Lilly E. Gray: Something to Cry About

Are you a Crybaby? Founder and Crybaby creator, Cody Kirkland, left the early morning third wave coffee scene behind for the late shift and burgeoning craft cocktail community in Salt Lake City. Cody’s history of expertly made coffee beverages extended to the pages of Fresh Cup Magazine and garnered attention for his mixed coffee and tea drinks incorporating handmade syrups, tinctures, and bitters. He left coffee with his penchant for creating deep and complex combinations of flavors to birth Crybaby (pun intended). Now, you’ll find him crafting unique bitters and preaching the bible of craft cocktailing to SLC locals in his series of cocktail classes. Crybaby’s bay leaf bitters are a cure-all for drinks and dishes alike and you won’t want to miss his Fruit Punch bitters that electrify the glass in both color and effortless panache.

Without any further ado, please, meet Cody and his first contribution to the Caputo’s blog.

Cody-Crybaby-Cocktail-3-webI almost always choose what to drink based on mood and context. Exhausted after a long workday = beers at Fisher. In a great mood on a summer afternoon = daiquiris on the Water Witch patio. Close friend finally got keys to the perfect new apartment = cheap wine while sitting on the bare hardwood floor. There are other moods, though, that are too complicated to prescribe a simple, preexisting beverage or location to. Like autumn. Yeah, autumn is a season but it is definitely a mood. A Big Mood. For me it evokes a lot of visceral memories and feelings: the sweet smell of decomposing aspen leaves in Big Cottonwood Canyon, Nick Drake, an overcast cemetery walk with a new crush, coffee at home on a rainy morning, backyard bonfire beers, the painful death of a past self coupled with the excitement of a fresh start.

Cody-Crybaby-Cocktail-5-webI didn’t set out to make a cocktail to encapsulate these feelings or “express myself.” It was the first day of autumn and I just felt like a dark beer cocktail, so I threw together a few things I had lying around. But when I sipped the final version of the drink, I thought, “Whoa, this tastes familiar.” A couple years ago, when I was managing the Rose Establishment and in charge of the beverage program, I created a weird coffee drink for our autumn specialty drink menu. I called it the Serious Drink because I wanted to evoke the contemplative side of autumn. It consisted of black coffee, lapsang souchong black tea, sage and rosemary tinctures, and chestnut flower honey. It was bitter, woodsy, herbal, smoky, and very serious. This beer cocktail just happened to taste very much like the coffee drink from a couple years ago, but it instantly brought up the same kinds of feelings and memories, both old and new.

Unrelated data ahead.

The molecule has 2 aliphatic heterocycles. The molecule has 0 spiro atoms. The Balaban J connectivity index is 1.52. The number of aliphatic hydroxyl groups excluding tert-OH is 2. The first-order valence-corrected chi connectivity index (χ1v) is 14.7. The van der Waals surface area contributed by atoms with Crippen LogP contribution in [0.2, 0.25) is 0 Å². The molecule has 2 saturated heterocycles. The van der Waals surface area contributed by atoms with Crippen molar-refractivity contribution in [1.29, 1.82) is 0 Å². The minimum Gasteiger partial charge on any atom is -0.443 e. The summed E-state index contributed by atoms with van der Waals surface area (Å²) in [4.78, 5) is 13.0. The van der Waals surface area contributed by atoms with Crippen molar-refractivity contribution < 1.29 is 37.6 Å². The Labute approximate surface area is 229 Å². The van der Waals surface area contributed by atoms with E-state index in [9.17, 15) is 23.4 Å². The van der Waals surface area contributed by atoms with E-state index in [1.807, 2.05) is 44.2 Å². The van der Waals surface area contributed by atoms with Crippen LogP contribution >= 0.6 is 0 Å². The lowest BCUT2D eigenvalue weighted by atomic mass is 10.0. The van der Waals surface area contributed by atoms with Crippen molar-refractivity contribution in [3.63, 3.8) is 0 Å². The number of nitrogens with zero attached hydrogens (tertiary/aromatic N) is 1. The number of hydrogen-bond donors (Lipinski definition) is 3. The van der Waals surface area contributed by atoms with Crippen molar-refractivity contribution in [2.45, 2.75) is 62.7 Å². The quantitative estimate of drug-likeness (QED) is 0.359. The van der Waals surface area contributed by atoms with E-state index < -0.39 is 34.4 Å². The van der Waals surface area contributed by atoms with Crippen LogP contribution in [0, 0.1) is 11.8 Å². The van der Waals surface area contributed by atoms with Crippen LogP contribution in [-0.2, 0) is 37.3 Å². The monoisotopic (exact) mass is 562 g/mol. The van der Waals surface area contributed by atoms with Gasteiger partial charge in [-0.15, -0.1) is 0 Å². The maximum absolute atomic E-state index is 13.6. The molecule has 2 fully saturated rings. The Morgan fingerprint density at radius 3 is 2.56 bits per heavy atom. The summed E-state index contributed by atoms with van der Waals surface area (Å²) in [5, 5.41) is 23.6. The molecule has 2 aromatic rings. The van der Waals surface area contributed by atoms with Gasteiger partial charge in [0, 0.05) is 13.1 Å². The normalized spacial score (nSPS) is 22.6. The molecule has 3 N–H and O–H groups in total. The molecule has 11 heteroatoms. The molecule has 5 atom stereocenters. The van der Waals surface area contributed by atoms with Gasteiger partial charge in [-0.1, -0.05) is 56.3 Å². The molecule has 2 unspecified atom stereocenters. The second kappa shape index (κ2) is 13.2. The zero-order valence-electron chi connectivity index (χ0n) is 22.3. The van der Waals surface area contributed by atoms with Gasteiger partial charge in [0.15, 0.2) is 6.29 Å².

Cody-Crybaby-Cocktail-10-webThe first version was a bit too bitter. I had mixed 3/4 oz Paul Masson VSOP brandy (because I’m cheap), 1/4 oz Waterpocket Toadstool Notom (because it’s delicious), 2 dashes Crybaby Bayleaf Bitters (because I’m the baby), and 1/4 oz simple syrup (just because) in an 8 oz mason jar (because that’s all that was clean) and topped it with 6 oz Bohemian Cherny Bock beer (because that’s how much fit in the jar). It was pretty good but, like I said, too bitter and also not quite as herbal as I had hoped. I decided to swap out the Notom for Waterpocket’s Long Lost Oread, which would cut down the bitterness and up the herbal factor. I added another dash of my Bay Leaf Bitters because I figured the missing Notom would justify the addition of a little more bitterness for the sake of increasing the herbal factor, by way of the bay. It worked: I created autumn in a glass. I decided to name the drink after Lilly E. Gray, the person whose mysterious headstone in the Salt Lake City Cemetery in the Avenues is inscribed with “VICTIM OF THE BEAST 666” because, well, it’s Halloween season and it’s spooky.

Cody-Crybaby-Cocktail-9-webHere is the recipe:

Add the first four ingredients to a very chilled 8 oz highball glass (or mason jar) and top with the beer. Drink it, go on a walk through Memory Grove, and have a nice autumn!


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